MUMBAI: In one fell swoop, the Vidya Balan-starrer The Dirty Picture has broken the long-held belief that films with strong female characters can’t hold their own in a male-dominated Bollywood. Within a week of its release, the film – which rides on Balan’s able shoulders – has grossed nearly Rs 50 crore, taking on conventional biggies with even bigger budgets. The last female-centric film to have acquitted itself well in the Bollywood arena was Priyanka Chopra’s Fashion (2008), directed by Madhur Bhandarkar.
Trade analyst Amod Mehra is lavish in his praise for Milan Luthria’s The Dirty Picture which captures the tragic life of the sultry South Indian actress Silk Smitha. “Fashion was a Diwali release but The Dirty Picture (TDP) is a regular one. It is the biggest opening ever for a woman-oriented film in the history of Indian cinema. Not only is the film being appreciated in multiplexes, it’s doing roaring business in single screen cinema halls across the country. It is a hit with male and female audiences.”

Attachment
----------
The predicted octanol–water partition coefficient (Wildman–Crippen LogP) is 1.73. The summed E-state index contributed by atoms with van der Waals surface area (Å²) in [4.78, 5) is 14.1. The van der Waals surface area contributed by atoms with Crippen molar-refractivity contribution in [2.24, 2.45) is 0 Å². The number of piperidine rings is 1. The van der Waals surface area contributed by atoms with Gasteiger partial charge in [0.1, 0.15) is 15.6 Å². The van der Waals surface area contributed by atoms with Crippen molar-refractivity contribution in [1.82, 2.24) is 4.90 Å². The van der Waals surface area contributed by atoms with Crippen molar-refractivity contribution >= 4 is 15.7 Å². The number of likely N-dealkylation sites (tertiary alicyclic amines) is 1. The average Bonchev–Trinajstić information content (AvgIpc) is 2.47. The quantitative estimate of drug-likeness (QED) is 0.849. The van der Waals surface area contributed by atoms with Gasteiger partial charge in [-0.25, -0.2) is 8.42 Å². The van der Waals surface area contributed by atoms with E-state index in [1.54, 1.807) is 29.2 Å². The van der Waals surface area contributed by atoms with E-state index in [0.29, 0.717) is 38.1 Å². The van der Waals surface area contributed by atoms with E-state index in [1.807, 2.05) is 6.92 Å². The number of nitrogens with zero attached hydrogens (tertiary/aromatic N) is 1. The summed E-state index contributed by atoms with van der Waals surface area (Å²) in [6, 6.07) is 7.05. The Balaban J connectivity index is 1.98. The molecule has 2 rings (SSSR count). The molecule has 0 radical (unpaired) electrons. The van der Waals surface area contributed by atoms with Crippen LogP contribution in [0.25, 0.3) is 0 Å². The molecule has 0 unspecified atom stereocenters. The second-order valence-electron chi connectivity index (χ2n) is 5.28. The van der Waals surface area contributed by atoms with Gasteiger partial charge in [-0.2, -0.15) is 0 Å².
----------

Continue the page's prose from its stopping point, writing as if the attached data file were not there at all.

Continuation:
The question that begs to be answered is whether industry heavyweights and producers will be more willing to invest in films where the female character eclipses or outshines her male counterpart?
Balan, who has reason to celebrate her success, said: “The reason for the success of such films is that they are no longer boring, grim or heavy like they used to be in the past. Today, films with female-centric plots and characters are more entertaining and engaging.”
TDP’s success stands out all the more clearly when compared with some of the bigger budget films like the Akshay Kumar- and John Abraham-starrer Desi Boyz. Mehra said, “Despite a heavy-duty star cast and fully commercial ingredients, Desi Boyz collected Rs 25 crore in its first weekend and then dropped drastically, while TDP bettered that figure by Rs 6 crore and continues to maintain high collections in the box office. It has virtually wiped out Desi Boyz from theatres.”
The film has been applauded and collections have been unprecedented even in states like Rajasthan, UP and Bihar – known for their male-centric traditions. Vishal Anand, operations head of Fun Cinemas said, “Vidya has done something a lot of male stars couldn’t do – netting Rs 50 crore with a bold subject like this. I think the film’s success is largely due to her acting, crisp one-liners, good marketing, word of mouth and men folk thronging theatres..”